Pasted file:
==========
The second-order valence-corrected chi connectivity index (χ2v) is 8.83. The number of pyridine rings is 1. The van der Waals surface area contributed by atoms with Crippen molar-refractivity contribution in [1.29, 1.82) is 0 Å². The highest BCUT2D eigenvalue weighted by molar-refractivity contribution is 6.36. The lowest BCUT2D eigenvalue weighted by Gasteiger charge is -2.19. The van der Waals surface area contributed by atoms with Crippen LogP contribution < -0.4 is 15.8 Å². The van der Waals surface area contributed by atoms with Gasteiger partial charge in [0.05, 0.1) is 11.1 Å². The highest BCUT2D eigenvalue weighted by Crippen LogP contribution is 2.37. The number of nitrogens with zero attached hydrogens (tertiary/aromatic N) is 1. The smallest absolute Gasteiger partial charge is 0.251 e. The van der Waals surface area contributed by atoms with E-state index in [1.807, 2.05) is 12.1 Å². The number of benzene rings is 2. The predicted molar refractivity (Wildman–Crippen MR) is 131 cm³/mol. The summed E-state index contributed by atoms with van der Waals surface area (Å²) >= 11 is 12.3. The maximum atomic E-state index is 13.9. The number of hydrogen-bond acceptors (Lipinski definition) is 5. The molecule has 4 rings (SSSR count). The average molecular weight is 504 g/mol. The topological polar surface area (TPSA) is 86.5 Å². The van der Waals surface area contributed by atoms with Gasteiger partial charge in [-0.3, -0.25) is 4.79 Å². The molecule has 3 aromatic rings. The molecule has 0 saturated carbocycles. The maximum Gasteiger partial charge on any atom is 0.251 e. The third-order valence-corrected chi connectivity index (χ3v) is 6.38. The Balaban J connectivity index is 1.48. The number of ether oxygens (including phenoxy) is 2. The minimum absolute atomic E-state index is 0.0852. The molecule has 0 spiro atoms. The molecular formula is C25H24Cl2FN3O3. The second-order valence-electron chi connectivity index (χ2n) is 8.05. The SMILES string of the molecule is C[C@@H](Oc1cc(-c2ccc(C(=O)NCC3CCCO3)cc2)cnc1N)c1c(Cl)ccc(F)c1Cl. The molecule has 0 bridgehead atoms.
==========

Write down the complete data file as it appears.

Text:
The second-order valence-corrected chi connectivity index (χ2v) is 8.83. The number of pyridine rings is 1. The van der Waals surface area contributed by atoms with Crippen molar-refractivity contribution in [1.29, 1.82) is 0 Å². The highest BCUT2D eigenvalue weighted by molar-refractivity contribution is 6.36. The lowest BCUT2D eigenvalue weighted by Gasteiger charge is -2.19. The van der Waals surface area contributed by atoms with Crippen LogP contribution < -0.4 is 15.8 Å². The van der Waals surface area contributed by atoms with Gasteiger partial charge in [0.05, 0.1) is 11.1 Å². The highest BCUT2D eigenvalue weighted by Crippen LogP contribution is 2.37. The number of nitrogens with zero attached hydrogens (tertiary/aromatic N) is 1. The smallest absolute Gasteiger partial charge is 0.251 e. The van der Waals surface area contributed by atoms with E-state index in [1.807, 2.05) is 12.1 Å². The number of benzene rings is 2. The predicted molar refractivity (Wildman–Crippen MR) is 131 cm³/mol. The summed E-state index contributed by atoms with van der Waals surface area (Å²) >= 11 is 12.3. The maximum atomic E-state index is 13.9. The number of hydrogen-bond acceptors (Lipinski definition) is 5. The molecule has 4 rings (SSSR count). The average molecular weight is 504 g/mol. The topological polar surface area (TPSA) is 86.5 Å². The van der Waals surface area contributed by atoms with Gasteiger partial charge in [-0.3, -0.25) is 4.79 Å². The molecule has 3 aromatic rings. The molecule has 0 saturated carbocycles. The maximum Gasteiger partial charge on any atom is 0.251 e. The third-order valence-corrected chi connectivity index (χ3v) is 6.38. The Balaban J connectivity index is 1.48. The number of ether oxygens (including phenoxy) is 2. The minimum absolute atomic E-state index is 0.0852. The molecule has 0 spiro atoms. The molecular formula is C25H24Cl2FN3O3. The second-order valence-electron chi connectivity index (χ2n) is 8.05. The SMILES string of the molecule is C[C@@H](Oc1cc(-c2ccc(C(=O)NCC3CCCO3)cc2)cnc1N)c1c(Cl)ccc(F)c1Cl. The molecule has 0 bridgehead atoms.